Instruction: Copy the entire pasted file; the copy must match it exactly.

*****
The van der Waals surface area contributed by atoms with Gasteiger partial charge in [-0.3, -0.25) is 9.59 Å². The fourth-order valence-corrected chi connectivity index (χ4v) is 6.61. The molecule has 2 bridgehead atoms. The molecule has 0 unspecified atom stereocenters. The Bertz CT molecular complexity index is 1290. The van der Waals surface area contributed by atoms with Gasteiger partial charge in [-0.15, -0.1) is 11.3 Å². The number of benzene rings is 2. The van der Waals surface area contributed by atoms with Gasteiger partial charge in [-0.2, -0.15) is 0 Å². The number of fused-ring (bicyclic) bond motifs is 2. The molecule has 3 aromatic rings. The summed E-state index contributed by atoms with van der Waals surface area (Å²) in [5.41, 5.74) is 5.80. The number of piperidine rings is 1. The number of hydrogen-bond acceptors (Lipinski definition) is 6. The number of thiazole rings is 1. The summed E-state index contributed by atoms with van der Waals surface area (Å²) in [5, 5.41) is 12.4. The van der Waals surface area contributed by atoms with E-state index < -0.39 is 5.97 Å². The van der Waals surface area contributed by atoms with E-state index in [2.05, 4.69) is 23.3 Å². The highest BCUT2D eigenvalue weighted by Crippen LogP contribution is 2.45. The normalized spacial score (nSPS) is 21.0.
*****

The van der Waals surface area contributed by atoms with Gasteiger partial charge in [-0.3, -0.25) is 9.59 Å². The fourth-order valence-corrected chi connectivity index (χ4v) is 6.61. The molecule has 2 bridgehead atoms. The molecule has 0 unspecified atom stereocenters. The Bertz CT molecular complexity index is 1290. The van der Waals surface area contributed by atoms with Gasteiger partial charge in [-0.15, -0.1) is 11.3 Å². The number of benzene rings is 2. The van der Waals surface area contributed by atoms with Gasteiger partial charge in [-0.2, -0.15) is 0 Å². The number of fused-ring (bicyclic) bond motifs is 2. The molecule has 3 aromatic rings. The summed E-state index contributed by atoms with van der Waals surface area (Å²) in [5.41, 5.74) is 5.80. The number of piperidine rings is 1. The number of hydrogen-bond acceptors (Lipinski definition) is 6. The number of thiazole rings is 1. The summed E-state index contributed by atoms with van der Waals surface area (Å²) in [5, 5.41) is 12.4. The van der Waals surface area contributed by atoms with E-state index < -0.39 is 5.97 Å². The van der Waals surface area contributed by atoms with E-state index in [2.05, 4.69) is 23.3 Å². The highest BCUT2D eigenvalue weighted by Crippen LogP contribution is 2.45. The normalized spacial score (nSPS) is 21.0.